ILWU, PMA continue war of words in tit-for-tat press releases

Bill Mongelluzzo, December 29, 2014, JOC.com

 

International Longshore and Warehouse Union President Robert McEllrath today challenged ocean carrier executives to become directly involved in contract negotiations in order to end the impasse that has existed since the previous West Coast waterfront contract expired on July 1. The Pacific Maritime Association shot back that the ILWU’s statement “only underscores the need” for federal mediation in the negotiations which the employer group called for on Dec. 22.

 

So far the negotiations between the ILWU and the Pacific Maritime Association have involved local union representatives and international officers on one side of the so-called Big Table and the PMA’s negotiating team on the other.

 

“Sure, my counterpart, Jim McKenna, has been involved in negotiations from the start, but all decisions are made by the carriers sitting on PMA’s board of directors. Indirect negotiations won’t get us over the finish line,” McEllrath said.

 

The PMA responded that the union’s charges are inaccurate. “Our board and coast committee members, who represent carriers and terminal operators, have been intimately involved in these negotiations, starting in the months leading up to the contract talks and in the seven months since the talks began,” the employers’ group said Monday.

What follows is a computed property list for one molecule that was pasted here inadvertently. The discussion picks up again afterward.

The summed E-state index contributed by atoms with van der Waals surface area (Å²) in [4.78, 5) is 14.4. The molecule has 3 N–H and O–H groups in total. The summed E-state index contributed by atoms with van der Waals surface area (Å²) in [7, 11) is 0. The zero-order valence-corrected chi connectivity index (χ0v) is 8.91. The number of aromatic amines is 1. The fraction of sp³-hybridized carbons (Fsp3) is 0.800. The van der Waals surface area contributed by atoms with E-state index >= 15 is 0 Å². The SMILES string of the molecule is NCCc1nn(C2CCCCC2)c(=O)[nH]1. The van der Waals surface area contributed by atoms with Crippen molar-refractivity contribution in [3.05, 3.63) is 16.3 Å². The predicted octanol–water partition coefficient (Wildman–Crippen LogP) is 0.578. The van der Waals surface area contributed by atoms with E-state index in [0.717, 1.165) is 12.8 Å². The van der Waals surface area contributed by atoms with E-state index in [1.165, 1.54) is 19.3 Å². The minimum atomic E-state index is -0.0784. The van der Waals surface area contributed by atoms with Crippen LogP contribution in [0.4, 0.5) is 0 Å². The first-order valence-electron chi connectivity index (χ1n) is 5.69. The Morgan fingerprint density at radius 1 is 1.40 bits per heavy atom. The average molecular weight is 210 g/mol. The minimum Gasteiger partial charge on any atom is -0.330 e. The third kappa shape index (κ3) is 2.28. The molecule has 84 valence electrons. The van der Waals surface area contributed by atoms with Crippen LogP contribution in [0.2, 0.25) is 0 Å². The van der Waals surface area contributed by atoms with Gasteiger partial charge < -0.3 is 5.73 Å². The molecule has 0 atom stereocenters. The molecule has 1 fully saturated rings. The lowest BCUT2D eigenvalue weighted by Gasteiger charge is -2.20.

The PMA’s board is comprised of 11 representatives from shipping lines and terminal operators. This is the same negotiating structure that has handled past contracts — all of which in recent times have been resolved in a shorter time than the current negotiations, which began on May 12.

 

Following the PMA’s request for federal mediation in the negotiations, the Federal Mediation and Conciliation Service reached out to the ILWU to seek its response. The ILWU and PMA must both ask for mediation if FMCS is to become involved in the talks. In its statement on Monday the ILWU was silent on the issue of Federal mediation.

 

The ILWU has been working without a contract since the previous West Coast contract expired on July 1. The PMA has charged that beginning in late October the union has used the suspension of the contract’s grievance machinery to orchestrate work slowdowns in the Pacific Northwest and in Los Angeles-Long Beach. The PMA stated that the work slowdowns have reduced productivity by 30 to 50 percent, resulting in vessels backing up at anchor, agonizing trucker delays at the gates and delays of weeks in delivering both imports and exports that have led to economic harm to shippers. The PMA said that last week the ILWU slowdowns were extended to Oakland where several ships were backed up at anchor Monday.

 

The ILWU all along has denied that its members are engaging in work slowdowns. Rather, the union blames port congestion problems that it says are caused by carriers and which began earlier this year before the contract negotiations got underway. The ILWU listed nine developments that have contributed to the congestion problems that are now crippling all of the major West Coast gateways.

 

Those developments include a decision by the carriers to no longer provide chassis to their customers, carriers outsourcing their chassis pools to remote locations, terminals hoarding of chassis and shippers and consignees using containers on chassis as mobile storage units, thus exacerbating the equipment shortage problem.